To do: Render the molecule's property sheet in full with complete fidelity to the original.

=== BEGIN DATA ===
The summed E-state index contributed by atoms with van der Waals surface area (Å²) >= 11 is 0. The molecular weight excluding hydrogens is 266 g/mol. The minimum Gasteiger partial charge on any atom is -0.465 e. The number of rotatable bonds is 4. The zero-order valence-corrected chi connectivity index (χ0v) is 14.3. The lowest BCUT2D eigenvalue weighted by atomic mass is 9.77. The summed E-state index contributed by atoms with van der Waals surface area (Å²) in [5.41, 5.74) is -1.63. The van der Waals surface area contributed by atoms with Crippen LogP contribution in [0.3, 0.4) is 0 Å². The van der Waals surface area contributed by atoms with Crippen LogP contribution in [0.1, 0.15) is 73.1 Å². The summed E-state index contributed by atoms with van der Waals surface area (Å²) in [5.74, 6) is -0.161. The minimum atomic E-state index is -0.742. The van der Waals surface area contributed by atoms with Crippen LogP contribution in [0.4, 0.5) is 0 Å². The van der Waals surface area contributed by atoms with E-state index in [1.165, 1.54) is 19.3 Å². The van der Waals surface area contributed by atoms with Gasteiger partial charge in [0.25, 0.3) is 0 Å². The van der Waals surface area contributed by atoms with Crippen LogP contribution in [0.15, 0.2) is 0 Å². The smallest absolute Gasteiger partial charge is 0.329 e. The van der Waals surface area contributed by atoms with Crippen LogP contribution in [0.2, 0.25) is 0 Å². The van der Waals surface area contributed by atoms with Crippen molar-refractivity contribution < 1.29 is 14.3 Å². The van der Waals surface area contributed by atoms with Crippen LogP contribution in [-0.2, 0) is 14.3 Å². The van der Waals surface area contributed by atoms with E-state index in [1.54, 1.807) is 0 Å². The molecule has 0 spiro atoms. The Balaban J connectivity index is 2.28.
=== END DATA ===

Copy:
The summed E-state index contributed by atoms with van der Waals surface area (Å²) >= 11 is 0. The molecular weight excluding hydrogens is 266 g/mol. The minimum Gasteiger partial charge on any atom is -0.465 e. The number of rotatable bonds is 4. The zero-order valence-corrected chi connectivity index (χ0v) is 14.3. The lowest BCUT2D eigenvalue weighted by atomic mass is 9.77. The summed E-state index contributed by atoms with van der Waals surface area (Å²) in [5.41, 5.74) is -1.63. The van der Waals surface area contributed by atoms with Crippen LogP contribution in [0.3, 0.4) is 0 Å². The van der Waals surface area contributed by atoms with Crippen LogP contribution in [0.1, 0.15) is 73.1 Å². The summed E-state index contributed by atoms with van der Waals surface area (Å²) in [5.74, 6) is -0.161. The minimum atomic E-state index is -0.742. The van der Waals surface area contributed by atoms with Crippen LogP contribution in [0.4, 0.5) is 0 Å². The van der Waals surface area contributed by atoms with E-state index in [1.165, 1.54) is 19.3 Å². The van der Waals surface area contributed by atoms with Gasteiger partial charge in [0.25, 0.3) is 0 Å². The van der Waals surface area contributed by atoms with Crippen LogP contribution in [0.15, 0.2) is 0 Å². The smallest absolute Gasteiger partial charge is 0.329 e. The van der Waals surface area contributed by atoms with Crippen LogP contribution in [0.2, 0.25) is 0 Å². The van der Waals surface area contributed by atoms with Crippen molar-refractivity contribution < 1.29 is 14.3 Å². The van der Waals surface area contributed by atoms with Crippen LogP contribution in [-0.2, 0) is 14.3 Å². The van der Waals surface area contributed by atoms with E-state index in [1.54, 1.807) is 0 Å². The molecule has 0 spiro atoms. The Balaban J connectivity index is 2.28.